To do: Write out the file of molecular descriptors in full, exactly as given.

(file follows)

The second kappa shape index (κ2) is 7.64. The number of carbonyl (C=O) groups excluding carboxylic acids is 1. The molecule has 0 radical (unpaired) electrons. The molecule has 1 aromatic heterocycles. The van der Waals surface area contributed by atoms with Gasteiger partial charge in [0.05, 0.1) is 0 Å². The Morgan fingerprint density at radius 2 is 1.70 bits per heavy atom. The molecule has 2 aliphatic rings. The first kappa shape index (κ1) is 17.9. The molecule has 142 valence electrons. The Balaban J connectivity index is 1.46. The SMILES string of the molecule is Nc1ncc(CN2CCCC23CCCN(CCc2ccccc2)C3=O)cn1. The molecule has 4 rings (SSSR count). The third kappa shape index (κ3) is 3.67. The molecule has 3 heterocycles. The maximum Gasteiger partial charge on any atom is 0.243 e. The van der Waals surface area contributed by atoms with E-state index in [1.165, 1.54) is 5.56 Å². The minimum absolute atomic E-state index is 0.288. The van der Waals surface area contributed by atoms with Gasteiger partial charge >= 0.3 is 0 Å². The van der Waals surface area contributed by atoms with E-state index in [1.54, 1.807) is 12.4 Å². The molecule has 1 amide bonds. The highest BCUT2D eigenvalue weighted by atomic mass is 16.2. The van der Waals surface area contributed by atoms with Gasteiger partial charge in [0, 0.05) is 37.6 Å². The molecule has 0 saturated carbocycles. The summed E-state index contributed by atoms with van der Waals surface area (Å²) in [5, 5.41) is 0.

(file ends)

The second kappa shape index (κ2) is 7.64. The number of carbonyl (C=O) groups excluding carboxylic acids is 1. The molecule has 0 radical (unpaired) electrons. The molecule has 1 aromatic heterocycles. The van der Waals surface area contributed by atoms with Gasteiger partial charge in [0.05, 0.1) is 0 Å². The Morgan fingerprint density at radius 2 is 1.70 bits per heavy atom. The molecule has 2 aliphatic rings. The first kappa shape index (κ1) is 17.9. The molecule has 142 valence electrons. The Balaban J connectivity index is 1.46. The SMILES string of the molecule is Nc1ncc(CN2CCCC23CCCN(CCc2ccccc2)C3=O)cn1. The molecule has 4 rings (SSSR count). The third kappa shape index (κ3) is 3.67. The molecule has 3 heterocycles. The maximum Gasteiger partial charge on any atom is 0.243 e. The van der Waals surface area contributed by atoms with E-state index in [1.165, 1.54) is 5.56 Å². The minimum absolute atomic E-state index is 0.288. The van der Waals surface area contributed by atoms with Gasteiger partial charge >= 0.3 is 0 Å². The van der Waals surface area contributed by atoms with E-state index in [1.54, 1.807) is 12.4 Å². The molecule has 1 amide bonds. The highest BCUT2D eigenvalue weighted by atomic mass is 16.2. The van der Waals surface area contributed by atoms with Gasteiger partial charge in [0, 0.05) is 37.6 Å². The molecule has 0 saturated carbocycles. The summed E-state index contributed by atoms with van der Waals surface area (Å²) in [5, 5.41) is 0.